Tag Archives: Torey Lovullo


I call it the Miracle of Yawkey Way. On August 13, the Red Sox were in last place, 13 games out of first with a record of 50 wins and 64 losses. Today they are still in last place, and now 14 games out of first but their record is 64 wins and 72 losses.

How is that a miracle? They are a game further behind than they were on August 13. Do the math!! Since August 13, they have won 14 and lost just 8, a .636 won loss percentage. The only team in baseball with a won loss percentage better than that for the season is the St. Louis Cardinals.

On August 14, Torey Lovullo took over as Red Sox interim Manager and the world, at least the Red Sox portion of it, turned! Since then, some amazing things have happened.

Jackie Bradley’s average went from .174 to .292 as he had 28 hits in 68 at bats, a .412 average. The starting pitchers, Joe Kelly, Wade Miley, Rick Porcello and Eduardo Rodriguez had a combined ERA of 2.13. Blake Swihart hit .477 with 21 hits in 44 at bats. Mookie Betts hit .348, Xander Bogaerts hit .348 and raised his average for the year to .320 third best in the league. Brock Holt’s average went from .276 to .282, Betts from .266 to .282, Swihart’s from .243 to .288, Rusney Castillo from .268 to .279.

During this period, Joe Kelly, whose ERA was 5.96 on August 13, had an ERA of 1.68, Rick Porcello, whose ERA was 5.83 on August 13, had a .60 ERA, Eduardo Rodriguez, whose ERA was 4.83 on August 13, had an ERA of 1.73 and Wade Miley, whose ERA was 4.68 on August 13, had an ERA of 3.50.

The bullpen does not seem to have been affected by the Miracle of Yawkey Way, posting a 4.01 ERA in this period but I’m sure the new President of Baseball Operations Dave Dombrowski will work some miracle there.

Something happened in Boston that made an absolutely terrible team into a very good team at least for this short period of time. What will happen the rest of the season remains to be seen but Torey Lovullo has brought out the best in his young players.

With only 26 games left the Sox are certainly not going to make the playoffs. They have, however, shown that the young talent that they already have can be the foundation for a winning team.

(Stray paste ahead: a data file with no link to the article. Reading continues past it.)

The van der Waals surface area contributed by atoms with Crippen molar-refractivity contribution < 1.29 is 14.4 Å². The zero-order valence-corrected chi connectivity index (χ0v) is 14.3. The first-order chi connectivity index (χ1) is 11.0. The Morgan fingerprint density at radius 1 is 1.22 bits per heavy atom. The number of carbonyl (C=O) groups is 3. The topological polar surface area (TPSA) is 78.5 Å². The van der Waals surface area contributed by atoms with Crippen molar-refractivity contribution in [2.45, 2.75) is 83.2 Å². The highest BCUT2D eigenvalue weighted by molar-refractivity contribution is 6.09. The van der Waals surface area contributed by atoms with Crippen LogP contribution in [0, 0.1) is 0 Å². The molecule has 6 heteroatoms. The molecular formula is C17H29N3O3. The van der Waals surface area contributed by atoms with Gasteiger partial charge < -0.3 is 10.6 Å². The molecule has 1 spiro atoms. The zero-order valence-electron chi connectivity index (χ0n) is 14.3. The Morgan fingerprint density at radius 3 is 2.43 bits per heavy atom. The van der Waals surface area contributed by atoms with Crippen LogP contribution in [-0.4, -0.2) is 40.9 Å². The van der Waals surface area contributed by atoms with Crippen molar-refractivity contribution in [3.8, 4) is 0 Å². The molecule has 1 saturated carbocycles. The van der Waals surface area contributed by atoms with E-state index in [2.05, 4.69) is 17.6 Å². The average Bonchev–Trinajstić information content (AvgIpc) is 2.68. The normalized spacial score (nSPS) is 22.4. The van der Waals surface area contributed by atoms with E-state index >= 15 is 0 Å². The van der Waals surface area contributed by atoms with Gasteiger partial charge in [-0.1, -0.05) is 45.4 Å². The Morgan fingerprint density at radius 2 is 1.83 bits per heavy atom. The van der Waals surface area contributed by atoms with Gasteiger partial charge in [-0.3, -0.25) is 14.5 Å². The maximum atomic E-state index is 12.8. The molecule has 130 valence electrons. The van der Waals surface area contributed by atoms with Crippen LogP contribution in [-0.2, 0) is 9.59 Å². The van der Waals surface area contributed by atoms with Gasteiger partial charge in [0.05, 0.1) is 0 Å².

As you may know, I am a Yankee fan who recently published a book ‘From Beer To Beards, Boston Baseball’s 2011-2013 Roller Coaster Ride’. If I were to write a new book about the Red Sox today the title would be ‘Red Sox Fans Can’t Wait Until Next Year’.


The Boston Red Sox continue to look like a different team since Torey Lovullo replaced the ailing John Farrell at the helm last Friday. In their latest installment, the Sox made it two in a row over the Kansas City Royals with an impressive 7-2 victory. After winning the series opener on Thursday night, 4-1, the Sox got a great start from 23 year old Henry Owens in his fourth Major League appearance.

Owens went eight innings, giving up just one earned run on four hits for his second victory. After walking the lead off batter in the first innings, he didn’t give up another walk as he stifled the potent Kansas City offense.

As has generally been the case, the offense was led by the younger players. The bottom third of the order, right fielder Rusney Castillo, catcher Blake Swihart and second baseman Josh Rutledge got eight hits in 12 at bats, including two doubles, a triple and a homer, driving in five runs and scoring six. The veteran trio of third baseman Pablo Sandoval, left fielder Hanley Ramirez and DH David Ortiz, meanwhile, went a collective 1-13 at the plate. In the two wins against the Royals, they are 2-24 with Sandoval having the two hits.